After 14 years and 60,000 sales, the Hyundai iLoad is dead – replaced by the totally new Staria Load, which brings a truckload of technology to the tradie table.
Commercial vans have come a long way this century, as Hyundai’s own van story proves. The iLoad might have been a pretty basic and unrefined old thing, yet Aussie tradies rated it for its indestructibility (if not its actual comfort!), and were willing to pay over $40K for the privilege of owning this trustworthy steed.
But ‘tough as old nails’ isn’t good enough anymore. You also need proper safety equipment for that OH&S seal of approval, as well as physio-friendly comfort and modern connectivity. And if the cost burden for all that contemporary polish is only $2530, what’s not to love?
Enter the 2022 Hyundai Staria Load. Starting at $45,790 (before on-road costs), this all-new iLoad replacement smashes its 14-year-old predecessor for sophistication, to the point where Hyundai claims it has “the safety and technology features offered by no one else”.
Sharing its design DNA with the high-tech Staria people-mover and its N3 platform with the Santa Fe and Palisade SUVs, the Staria Load is 20 years ahead of the iLoad when you start to pick through what it brings to the table.
We should point out, though, that in its switch to an SUV-based platform, the auto-only Staria Load is now front-wheel drive (like several rivals, but not the Toyota Hiace or the previous rear-drive iLoad).
And while its braked towing capacity is a solid 2500kg (versus 2000kg for the iLoad manual, 1500kg for the auto), the Staria Load has a slightly lower maximum payload at 1072kg (versus 1098kg for an iLoad auto, 1113kg for a manual) – no doubt aided by it retaining a rigid rear axle design, supported by leaf springs.
Available in four variants – a two-seat van with either a one-piece tailgate or ‘twin swing’ rear barn doors, or a five-seat ‘Crew’ van with flush glass in its sliding side doors and the same rear opening options as the two-seat – the Staria Load debuts with just the two-seater and a lift-up tailgate, painted in Creamy White or Shimmering Silver.
The other three Staria Load derivations will arrive in Q4 this year.
The Staria Load’s container load of equipment includes keyless entry, power-folding/heated exterior mirrors, a leather steering wheel and gearknob, a 4.2-inch digital instrument cluster, 8.0-inch multimedia touchscreen with wireless Apple CarPlay and Android Auto, wireless phone charging, an electronic park brake with auto-hold, automatic headlights and front roof storage trays.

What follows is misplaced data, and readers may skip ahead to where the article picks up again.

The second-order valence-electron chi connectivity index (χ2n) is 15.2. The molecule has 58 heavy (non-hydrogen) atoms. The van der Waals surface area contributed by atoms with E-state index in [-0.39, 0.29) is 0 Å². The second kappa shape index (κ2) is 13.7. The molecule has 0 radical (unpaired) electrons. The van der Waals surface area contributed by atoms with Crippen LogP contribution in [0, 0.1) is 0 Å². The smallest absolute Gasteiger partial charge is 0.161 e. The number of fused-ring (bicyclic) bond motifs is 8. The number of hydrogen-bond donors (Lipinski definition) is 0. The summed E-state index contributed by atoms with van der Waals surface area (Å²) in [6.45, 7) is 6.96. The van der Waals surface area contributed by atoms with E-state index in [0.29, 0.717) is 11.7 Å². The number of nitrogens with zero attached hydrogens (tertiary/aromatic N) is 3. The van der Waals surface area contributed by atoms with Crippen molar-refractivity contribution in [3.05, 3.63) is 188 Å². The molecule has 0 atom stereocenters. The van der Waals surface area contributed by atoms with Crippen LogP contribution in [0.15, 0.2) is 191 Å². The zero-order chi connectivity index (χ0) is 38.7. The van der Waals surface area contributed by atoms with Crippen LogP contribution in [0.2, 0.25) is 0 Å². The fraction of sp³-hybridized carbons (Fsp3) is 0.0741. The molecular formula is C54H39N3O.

Hyundai is expecting the Staria Load to receive a five-star safety rating, helped by the fact it’s now only available in a two-seat front layout (instead of 2+1 in the cramped iLoad) with a standard, first-in-class centre airbag – taking its overall airbag count to seven.
Other first-in-class safety features include blind-spot collision avoidance assist, rear cross-traffic collision avoidance assist, and a surround-view monitor.
They’re joined by lane-following assist with lane-holding assist, safe-exit warning, adaptive cruise control with stop-and-go, AEB with pedestrian detection, junction AEB, and intelligent speed-limit assistance.
Measuring 5253mm long overall and riding on a 3272mm wheelbase, the Staria Load packs a cargo area capable of taking three Euro-sized pallets.
At 2607mm long and 1640mm wide, its load bay is slightly wider but considerably longer than iLoad’s (by 232mm), with a much larger effective door opening width.
Compared to the class-leading Hiace van, Staria Load’s cargo area is 77mm longer (2607 v 2530mm) and 96mm taller (1436 v 1340mm), but loses out when it comes to width. The LWB Hiace’s load area is 1760mm wide and a Transit’s is 1775mm wide whereas the Staria Load is only 1640mm.
In lieu of the iLoad’s ageing 2.5-litre turbo-diesel four with five-speed automatic (or a lower-powered version with a six-speed manual), the Staria Load will solely be offered with a more modern 2.2-litre turbo-diesel four and eight-speed automatic transmission.
Compared to the iLoad’s engine, the smaller, newer diesel puts out 130kW (versus 125kW) and 430Nm from 1500-2500rpm (versus 441Nm from 2000-2250rpm). Given that the Staria Load weighs 11kg less overall (at 1938kg), has three more gear ratios and a broader operating range, it should comfortably eclipse the old iLoad auto for performance.
As for fuel efficiency, the Staria Load is in another world – 7.0L/100km on the official government combined cycle versus 8.8L/100km for an iLoad auto, and 8.2L/100km for a LWB Hiace auto.
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